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Zemlinsky & Schulhoff Songs

Randi Stene mezzo soprano

Trondheim Symphony Orchestra/Muhai Tang

 

Zemlinsky: Six Songs to Poems by Maurice Maeterlinck Op 13

Schulhoff: Menschheit Op 28; Landschaften Op 26

 

Simax Classics PSC 1245 [June 2004; 65 mins - UK distributor New Note]


This is a CD of unusual interest, bringing together the orchestral songs of two early twentieth century composers whose works are under-represented in the catalogue, with a common thread of mysticism running through the poems of three neglected writers.

 

Zemlinsky only orchestrated one set of songs which were based on poems by Maurice Maeterlinck, a Belgian Nobel Laureate best remembered for his play Pelleas and Melisande. These six poems date from Maeterlinck's most prolific period, and typify his work, they are imbued with fatalism, with constant references to death. Zemlinsky's sumptuous shimmering orchestration raises them to a dreamlike plateau, and his outwardly simple folk-like melodies perfectly balance the inner darkness of the words.

 

The second half of the recital is in lighter mood. Erwin Schulfoff was an intellectual butterfly who experimented with a variety of musical idioms following the fashion of the day. He was associated with the Dadaist movement, and also influenced by jazz.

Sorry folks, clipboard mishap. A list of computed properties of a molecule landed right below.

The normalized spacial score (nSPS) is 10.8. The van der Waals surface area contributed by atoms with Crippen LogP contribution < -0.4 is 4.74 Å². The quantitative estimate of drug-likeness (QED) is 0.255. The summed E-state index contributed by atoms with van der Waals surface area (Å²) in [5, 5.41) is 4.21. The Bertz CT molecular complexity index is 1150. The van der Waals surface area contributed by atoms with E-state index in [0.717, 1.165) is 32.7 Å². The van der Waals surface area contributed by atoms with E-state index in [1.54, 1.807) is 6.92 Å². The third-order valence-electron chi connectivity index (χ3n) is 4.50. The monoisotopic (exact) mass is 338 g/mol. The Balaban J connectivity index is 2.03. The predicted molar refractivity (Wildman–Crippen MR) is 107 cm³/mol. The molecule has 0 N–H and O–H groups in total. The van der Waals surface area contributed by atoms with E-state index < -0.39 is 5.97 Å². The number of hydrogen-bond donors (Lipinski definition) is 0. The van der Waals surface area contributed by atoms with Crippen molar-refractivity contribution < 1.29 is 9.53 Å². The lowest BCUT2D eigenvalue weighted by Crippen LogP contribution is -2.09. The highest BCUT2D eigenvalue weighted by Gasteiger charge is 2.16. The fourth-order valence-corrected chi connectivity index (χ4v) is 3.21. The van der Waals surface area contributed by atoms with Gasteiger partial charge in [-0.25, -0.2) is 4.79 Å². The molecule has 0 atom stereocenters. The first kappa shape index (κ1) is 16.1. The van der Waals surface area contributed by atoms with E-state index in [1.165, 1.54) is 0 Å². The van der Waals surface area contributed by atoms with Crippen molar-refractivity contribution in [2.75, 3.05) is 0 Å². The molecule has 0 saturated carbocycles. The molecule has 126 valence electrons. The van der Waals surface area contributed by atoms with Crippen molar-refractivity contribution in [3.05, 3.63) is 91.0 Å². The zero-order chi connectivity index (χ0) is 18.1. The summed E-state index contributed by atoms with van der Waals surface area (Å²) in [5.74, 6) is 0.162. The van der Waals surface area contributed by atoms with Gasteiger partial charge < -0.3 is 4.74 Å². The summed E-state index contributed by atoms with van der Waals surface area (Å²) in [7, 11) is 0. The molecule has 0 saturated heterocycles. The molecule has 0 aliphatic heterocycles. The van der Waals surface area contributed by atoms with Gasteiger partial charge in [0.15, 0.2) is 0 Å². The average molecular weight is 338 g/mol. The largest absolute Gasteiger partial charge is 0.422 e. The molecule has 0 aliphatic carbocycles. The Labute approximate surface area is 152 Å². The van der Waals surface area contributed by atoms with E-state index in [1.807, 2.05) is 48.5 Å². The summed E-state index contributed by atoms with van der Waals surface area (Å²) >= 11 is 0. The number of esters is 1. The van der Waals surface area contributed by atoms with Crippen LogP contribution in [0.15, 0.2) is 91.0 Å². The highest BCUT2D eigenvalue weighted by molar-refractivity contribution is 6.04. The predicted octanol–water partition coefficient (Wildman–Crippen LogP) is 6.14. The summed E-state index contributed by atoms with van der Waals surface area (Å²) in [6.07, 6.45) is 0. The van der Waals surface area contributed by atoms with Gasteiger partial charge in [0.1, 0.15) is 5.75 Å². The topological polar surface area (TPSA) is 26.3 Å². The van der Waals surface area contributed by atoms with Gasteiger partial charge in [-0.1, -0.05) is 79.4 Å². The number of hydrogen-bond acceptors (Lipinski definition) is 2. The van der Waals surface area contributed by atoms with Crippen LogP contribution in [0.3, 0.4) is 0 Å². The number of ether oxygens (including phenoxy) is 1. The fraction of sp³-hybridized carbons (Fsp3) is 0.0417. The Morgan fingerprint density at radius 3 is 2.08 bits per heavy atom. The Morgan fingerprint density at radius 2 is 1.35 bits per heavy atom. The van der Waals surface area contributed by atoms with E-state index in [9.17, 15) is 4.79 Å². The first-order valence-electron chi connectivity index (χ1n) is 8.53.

For these two short song cycles he also chose mystical poems. The group entitled Menschheit explores what it means to be human. They are lyrical, with a strong element of optimism, which is as much present in Daubler's poems as their setting.

 

Landschaften (Landscapes), to words by Kuhlemann are even more bucolic and bittersweet, calling to mind both Debussy's Images and Mahler's Das Lied von der Erde There is a spell binding nocturne at their heart and the cycle ends in a climax of yearning optimism.

 

Sadly the box contains neither texts nor translations, and these are not easy to source elsewhere. But it is hard to imagine better performances, with both Randi Stene and the Trondheim Symphony Orchestra perfectly catching the quicksilver quality of the vision. An outstanding recording.

Serena Fenwick